29 Aug : Ten months after it was launched, India’s maiden moon mission the ambitious Chandrayaan-1 came to an abrupt end on Saturday after ISRO lost communication with the spacecraft, cutting short the dream odyssey that was expected to last two years.
“The mission is definitely over. We have lost contact with the spacecraft,” Project Director of the Chandrayaan-1 mission M Annadurai told the news agency.
However, he said “It (Chandrayaan-1) has done its job technically…100 per cent. Scientifically also, it has done almost 90-95 percent of its job”.
The two-year mission, launched on 22nd October last year with much fanfare, was abandoned early today after the after radio contact with the mooncraft was abruptly lost at 0130 hours.
The Deep Space Network at Byalalu near here received the data from the 1,380 kg Chandrayaan-1, which carried 11 instruments on board, including six from overseas, during the previous orbit up to 0025 hours.
ISRO is conducting detailed review of the telemetry data from the spacecraft.
“We will analyse as to what happened,” Annadurai said.
Chandrayaan-1 spacecraft, launched by homegrown PSLV-C11 from Satish Dhawan Space Centre at Sriharikota, has completed 312 days in orbit, making more than 3,400 orbits around the moon.
It has provided large volume of data from sophisticated sensors such as terrain mapping camera, hyper-spectral imager and moon mineralogy mapper, meeting most of the scientific objectives of the mission.
ISRO said last month Chandrayaan-1 had sent more than 70,000 images of the lunar surface which provide breathtaking views of lunar mountains and craters, especially craters in the permanently shadowed areas of the Moon’s polar region.
Chandrayaan-1 was also collecting valuable data pertaining to the chemical and mineral content of the Moon, ISRO said on 17th July.
Significantly, on 21st August, ISRO and NASA performed a unique joint experiment that the Indian space agency said could yield additional information on the possibility of existence of ice in a permanently shadowed crater near the North pole of the moon.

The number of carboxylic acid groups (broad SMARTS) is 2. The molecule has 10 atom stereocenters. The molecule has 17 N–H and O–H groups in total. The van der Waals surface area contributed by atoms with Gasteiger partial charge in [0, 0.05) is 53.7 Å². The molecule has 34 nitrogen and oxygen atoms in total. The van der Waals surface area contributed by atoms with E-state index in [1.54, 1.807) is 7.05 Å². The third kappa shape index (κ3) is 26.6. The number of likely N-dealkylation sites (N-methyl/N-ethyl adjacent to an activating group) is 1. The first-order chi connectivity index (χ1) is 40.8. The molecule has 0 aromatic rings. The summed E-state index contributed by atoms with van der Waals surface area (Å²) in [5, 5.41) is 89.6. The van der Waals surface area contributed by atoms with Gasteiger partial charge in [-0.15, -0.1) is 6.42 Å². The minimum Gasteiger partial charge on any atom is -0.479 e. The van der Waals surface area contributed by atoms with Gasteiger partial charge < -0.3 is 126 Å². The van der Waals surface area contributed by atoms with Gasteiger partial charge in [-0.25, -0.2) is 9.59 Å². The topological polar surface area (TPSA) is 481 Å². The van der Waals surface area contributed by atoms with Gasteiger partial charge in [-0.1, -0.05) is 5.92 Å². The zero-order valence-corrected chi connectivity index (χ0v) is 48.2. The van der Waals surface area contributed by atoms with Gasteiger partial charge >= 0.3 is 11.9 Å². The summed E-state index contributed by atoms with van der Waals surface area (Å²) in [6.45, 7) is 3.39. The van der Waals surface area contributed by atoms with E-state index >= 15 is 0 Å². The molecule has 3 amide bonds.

The end to the Chandrayaan-1 mission comes just over four months after the onboard star sensor for determining the orientation of the spacecraft started malfunctioning on 26th April, and one of the bus management units failed.
To overcome the anomaly of star sensor failure, ISRO devised an innovative technique of using redundant sensors gyroscopes along with antenna-pointing information and images of specific location on the surface of the moon, for determining the orientation of the spacecraft.
This method, according to ISRO, had been validated and based on this information, mission operations were being carried out satisfactorily.
ISRO Chairman G Madhavan Nair told the news agency in an interview earlier this month 95 per cent of the scientific objectives of the Chandrayaan-1 mission had been achieved.
“Another five per cent, what’s left out, we will try to take up in the next season which is starting in October so that we can complete all the observations”, he had said.
ISRO had convened a meeting of scientists next month to “ensure it has not left out anything”.
“Today, we know that there is no redundancy on board. So, if further failure….if it happens, then we will be crippled”.
There were 11 payloads on board the 1,380 kg Chandrayaan-1- five designed and developed in India, three from European Space Agency, one from Bulgaria and two from the United States.